Whether it's sexist reluctance to have the Republican Party run a woman for United States Senator from New York for the first time or just sheer egotism, it's ridiculous.
Certainly expecting Long to cede the Conservative line to one of them if she does not win the Republican primary is sheer arrogance.
Expecting to win a three-way race against liberal incumbent Gillibrand and conservative challenger Long is sheer stupidity.
Turner obviously is not humble or a good loser.
Neither is Maragos.
Gillibrand must be pleased with both of them.
Michael J. Gaynor
Biography - Michael J. Gaynor
Michael J. Gaynor has been practicing law in New York since 1973. A former partner at Fulton, Duncombe & Rowe and Gaynor & Bass, he is a solo practitioner admitted to practice in New York state and federal courts and an Association of the Bar of the City of New York member.
Gaynor graduated magna cum laude, with Honors in Social Science, from Hofstra University's New College, and received his J.D. degree from St. John's Law School, where he won the American Jurisprudence Award in Evidence and served as an editor of the Law Review and the St. Thomas More Institute for Legal Research. He wrote on the Pentagon Papers case for the Review and obscenity law for The Catholic Lawyer and edited the Law Review's commentary on significant developments in New York law.
The day after graduating, Gaynor joined the Fulton firm, where he focused on litigation and corporate law. In 1997 Gaynor and Emily Bass formed Gaynor & Bass and then conducted a general legal practice, emphasizing litigation, and represented corporations, individuals and a New York City labor union. Notably, Gaynor & Bass prevailed in the Second Circuit in a seminal copyright infringement case, Tasini v. New York Times, against newspaper and magazine publishers and Lexis-Nexis. The U.S. Supreme Court affirmed, 7 to 2, holding that the copyrights of freelance writers had been infringed when their work was put online without permission or compensation.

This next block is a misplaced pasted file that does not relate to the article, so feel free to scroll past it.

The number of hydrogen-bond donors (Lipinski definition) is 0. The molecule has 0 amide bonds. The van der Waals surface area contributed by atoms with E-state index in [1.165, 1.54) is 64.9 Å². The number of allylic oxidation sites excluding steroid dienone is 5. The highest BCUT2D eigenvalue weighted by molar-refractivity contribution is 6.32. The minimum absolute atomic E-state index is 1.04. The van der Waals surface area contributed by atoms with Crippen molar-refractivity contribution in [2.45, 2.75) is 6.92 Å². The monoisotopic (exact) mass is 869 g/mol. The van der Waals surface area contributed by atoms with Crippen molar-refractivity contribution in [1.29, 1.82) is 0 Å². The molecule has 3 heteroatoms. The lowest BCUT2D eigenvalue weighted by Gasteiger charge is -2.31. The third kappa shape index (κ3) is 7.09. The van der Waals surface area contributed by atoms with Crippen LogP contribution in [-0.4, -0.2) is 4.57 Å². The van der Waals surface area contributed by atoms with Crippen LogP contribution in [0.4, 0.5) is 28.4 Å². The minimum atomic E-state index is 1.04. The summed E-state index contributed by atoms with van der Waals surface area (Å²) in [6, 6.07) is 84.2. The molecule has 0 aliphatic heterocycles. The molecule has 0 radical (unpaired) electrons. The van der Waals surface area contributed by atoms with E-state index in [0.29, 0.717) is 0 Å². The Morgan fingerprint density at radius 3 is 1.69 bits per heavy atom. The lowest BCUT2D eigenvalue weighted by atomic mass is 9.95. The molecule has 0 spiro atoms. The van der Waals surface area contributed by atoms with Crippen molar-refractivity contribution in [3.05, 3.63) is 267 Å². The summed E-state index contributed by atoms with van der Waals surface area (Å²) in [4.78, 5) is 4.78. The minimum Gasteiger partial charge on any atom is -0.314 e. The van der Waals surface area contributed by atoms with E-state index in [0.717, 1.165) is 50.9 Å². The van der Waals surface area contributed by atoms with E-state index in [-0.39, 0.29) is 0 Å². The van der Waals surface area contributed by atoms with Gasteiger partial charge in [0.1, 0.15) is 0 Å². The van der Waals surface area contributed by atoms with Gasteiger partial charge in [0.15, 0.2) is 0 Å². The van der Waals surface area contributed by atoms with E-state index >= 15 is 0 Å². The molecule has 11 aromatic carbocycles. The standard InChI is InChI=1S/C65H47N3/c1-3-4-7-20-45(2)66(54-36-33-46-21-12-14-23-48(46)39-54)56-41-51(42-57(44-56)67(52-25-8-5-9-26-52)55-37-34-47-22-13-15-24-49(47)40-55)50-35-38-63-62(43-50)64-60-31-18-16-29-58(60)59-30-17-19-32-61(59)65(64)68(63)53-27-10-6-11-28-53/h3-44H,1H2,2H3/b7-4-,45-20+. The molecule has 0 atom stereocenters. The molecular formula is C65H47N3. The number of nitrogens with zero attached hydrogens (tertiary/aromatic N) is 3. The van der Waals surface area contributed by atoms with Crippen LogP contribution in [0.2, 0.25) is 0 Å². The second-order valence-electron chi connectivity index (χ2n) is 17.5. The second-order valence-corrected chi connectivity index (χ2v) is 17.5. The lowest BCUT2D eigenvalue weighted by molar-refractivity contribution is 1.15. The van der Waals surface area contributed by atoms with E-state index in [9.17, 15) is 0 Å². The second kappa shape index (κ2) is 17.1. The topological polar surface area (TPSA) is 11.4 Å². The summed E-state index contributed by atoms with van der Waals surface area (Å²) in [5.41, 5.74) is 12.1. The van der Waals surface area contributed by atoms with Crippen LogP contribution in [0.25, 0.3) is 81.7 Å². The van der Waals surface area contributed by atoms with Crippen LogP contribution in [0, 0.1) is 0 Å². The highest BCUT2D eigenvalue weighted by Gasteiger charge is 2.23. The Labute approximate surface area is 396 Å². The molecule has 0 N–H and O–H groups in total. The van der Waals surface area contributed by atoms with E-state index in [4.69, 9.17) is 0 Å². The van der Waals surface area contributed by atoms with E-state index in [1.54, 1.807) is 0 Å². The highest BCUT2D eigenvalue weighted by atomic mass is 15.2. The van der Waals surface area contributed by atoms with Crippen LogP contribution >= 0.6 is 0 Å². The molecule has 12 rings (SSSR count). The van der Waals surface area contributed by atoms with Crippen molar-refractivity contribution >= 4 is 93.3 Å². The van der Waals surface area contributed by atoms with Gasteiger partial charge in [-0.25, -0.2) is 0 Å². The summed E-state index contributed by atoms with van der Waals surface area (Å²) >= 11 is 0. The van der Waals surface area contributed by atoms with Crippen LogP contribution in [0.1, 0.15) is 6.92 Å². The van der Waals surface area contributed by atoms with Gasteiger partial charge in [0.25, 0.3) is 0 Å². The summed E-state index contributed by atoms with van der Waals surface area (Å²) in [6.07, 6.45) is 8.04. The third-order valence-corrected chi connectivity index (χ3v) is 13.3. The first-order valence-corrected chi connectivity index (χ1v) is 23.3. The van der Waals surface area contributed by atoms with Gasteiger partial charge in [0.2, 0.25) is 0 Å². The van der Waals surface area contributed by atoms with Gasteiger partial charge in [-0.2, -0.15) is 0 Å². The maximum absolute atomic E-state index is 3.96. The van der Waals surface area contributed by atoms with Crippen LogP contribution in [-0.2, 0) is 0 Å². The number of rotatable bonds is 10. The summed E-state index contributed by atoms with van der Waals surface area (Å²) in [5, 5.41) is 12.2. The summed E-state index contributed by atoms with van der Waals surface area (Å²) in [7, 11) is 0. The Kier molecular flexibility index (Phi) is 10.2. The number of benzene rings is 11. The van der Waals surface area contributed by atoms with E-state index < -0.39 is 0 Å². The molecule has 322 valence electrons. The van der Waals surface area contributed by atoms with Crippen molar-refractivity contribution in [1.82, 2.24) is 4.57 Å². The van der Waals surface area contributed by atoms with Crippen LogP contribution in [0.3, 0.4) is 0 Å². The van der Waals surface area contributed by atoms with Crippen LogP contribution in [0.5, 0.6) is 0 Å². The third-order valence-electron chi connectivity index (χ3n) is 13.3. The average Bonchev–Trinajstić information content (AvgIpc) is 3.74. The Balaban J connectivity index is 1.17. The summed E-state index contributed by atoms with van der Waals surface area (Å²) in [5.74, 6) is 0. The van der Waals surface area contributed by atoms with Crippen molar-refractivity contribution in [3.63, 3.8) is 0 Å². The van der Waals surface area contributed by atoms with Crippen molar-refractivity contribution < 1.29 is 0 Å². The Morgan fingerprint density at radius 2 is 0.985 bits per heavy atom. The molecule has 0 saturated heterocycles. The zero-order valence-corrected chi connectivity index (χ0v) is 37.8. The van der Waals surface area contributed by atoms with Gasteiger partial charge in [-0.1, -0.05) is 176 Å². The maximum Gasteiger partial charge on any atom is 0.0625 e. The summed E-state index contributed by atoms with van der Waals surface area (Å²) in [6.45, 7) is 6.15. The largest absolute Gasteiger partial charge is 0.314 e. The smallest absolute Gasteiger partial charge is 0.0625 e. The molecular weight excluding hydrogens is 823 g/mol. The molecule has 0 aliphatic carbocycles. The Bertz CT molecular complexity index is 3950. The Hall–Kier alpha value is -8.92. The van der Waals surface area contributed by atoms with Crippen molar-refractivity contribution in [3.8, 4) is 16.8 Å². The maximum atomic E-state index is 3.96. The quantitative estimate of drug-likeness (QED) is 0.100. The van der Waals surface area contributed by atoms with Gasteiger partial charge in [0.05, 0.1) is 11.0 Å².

Gaynor currently contributes regularly to www.MichNews.com, www.RenewAmerica.com, www.WebCommentary.com, www.PostChronicle.com and www.therealitycheck.org and has contributed to many other websites. He has written extensively on political and religious issues, notably the Terry Schiavo case, the Duke "no rape" case, ACORN and canon law, and appeared as a guest on television and radio. He was acknowledged in Until Proven Innocent, by Stuart Taylor and KC Johnson, and Culture of Corruption, by Michelle Malkin. He appeared on "Your World With Cavuto" to promote an eBay boycott that he initiated and "The World Over With Raymond Arroyo" (EWTN) to discuss the legal implications of the Schiavo case. On October 22, 2008, Gaynor was the first to report that The New York Times had killed an Obama/ACORN expose on which a Times reporter had been working with ACORN whistleblower Anita MonCrief.
Gaynor's email address is email@example.com.